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We recently reported a β3-decapeptide, βWWI-1, that binds a validated gp41 model in vitro and inhibits gp41-mediated fusion in cell culture. Here we report six analogs of βWWI-1 containing a variety of non-natural side chains in place of the central tryptophan of the WWI-epitope. These analogs were compared on the basis of both gp41 affinity in vitro and fusion inibition in live, HIV-infected cells. One new β3-peptide, βWXI-a, offers a significantly improved CC50/EC50 ratio in the live cell assay.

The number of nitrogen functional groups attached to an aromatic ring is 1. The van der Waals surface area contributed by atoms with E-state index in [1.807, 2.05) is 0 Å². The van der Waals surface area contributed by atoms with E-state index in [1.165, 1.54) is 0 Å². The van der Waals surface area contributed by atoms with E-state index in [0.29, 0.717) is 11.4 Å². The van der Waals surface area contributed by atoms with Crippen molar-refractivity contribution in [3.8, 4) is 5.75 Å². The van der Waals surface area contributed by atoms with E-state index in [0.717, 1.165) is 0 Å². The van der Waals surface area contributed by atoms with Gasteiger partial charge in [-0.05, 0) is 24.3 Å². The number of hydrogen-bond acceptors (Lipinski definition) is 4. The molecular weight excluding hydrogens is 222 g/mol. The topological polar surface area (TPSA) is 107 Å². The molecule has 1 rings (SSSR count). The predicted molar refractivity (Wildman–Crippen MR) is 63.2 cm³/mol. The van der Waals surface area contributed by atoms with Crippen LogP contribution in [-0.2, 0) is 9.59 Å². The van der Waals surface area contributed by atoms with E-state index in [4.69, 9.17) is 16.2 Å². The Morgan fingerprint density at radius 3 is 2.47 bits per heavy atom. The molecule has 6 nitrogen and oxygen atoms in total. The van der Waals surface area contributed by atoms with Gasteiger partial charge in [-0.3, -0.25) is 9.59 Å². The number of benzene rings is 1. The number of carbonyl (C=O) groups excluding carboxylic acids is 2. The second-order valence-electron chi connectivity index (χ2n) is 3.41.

Linear peptides derived from the C-terminus of HIV-1 gp41 (C-peptides) are potent HIV fusion inhibitors1. These molecules bind to the gp41 N-peptide region and inhibit an intramolecular protein-protein interaction that drives fusion of viral and host cell membranes2–4. Previous work has shown that the protein-protein interface consists of a highly conserved pocket on the N-peptide surface that is occupied by three C-peptide side chains: Trp-628, Trp-631 and Ile-6353–5. These three residues comprise the WWI epitope3–5. Simple6–9 and constrained10–13 α-peptides, aromatic foldamers14, peptide-small molecule conjugates15, and small molecules16, 17 that bind this N-peptide surface pocket inhibit gp41-mediated cell fusion with IC50 values ranging from 250 pM for α-peptides to 5 μM for small molecules. We previously reported a set of β3-decapeptides that present a WWI epitope on one face of a salt bridge18–21 and macrodipole-stabilized22 14-helix23, 24. One of these molecules, βWWI-1, binds a validated gp41 model in vitro and inhibits gp41-mediated fusion in cell culture25. Past work by Chan and co-workers6 demonstrated the importance of the three epitope residues, particularly the central tryptophan, in both gp41 affinity and viral infectivity. Here we report six analogs of βWWI-1 containing a variety of nonnatural side chains in place of the central tryptophan of the WWI-epitope. These analogs were compared on the basis of both gp41 affinity in vitro and fusion inibition in live, HIV-infected cells. One new β3-peptide, βWXI-a, offers a significantly improved CC50/EC50 ratio in the live cell assay.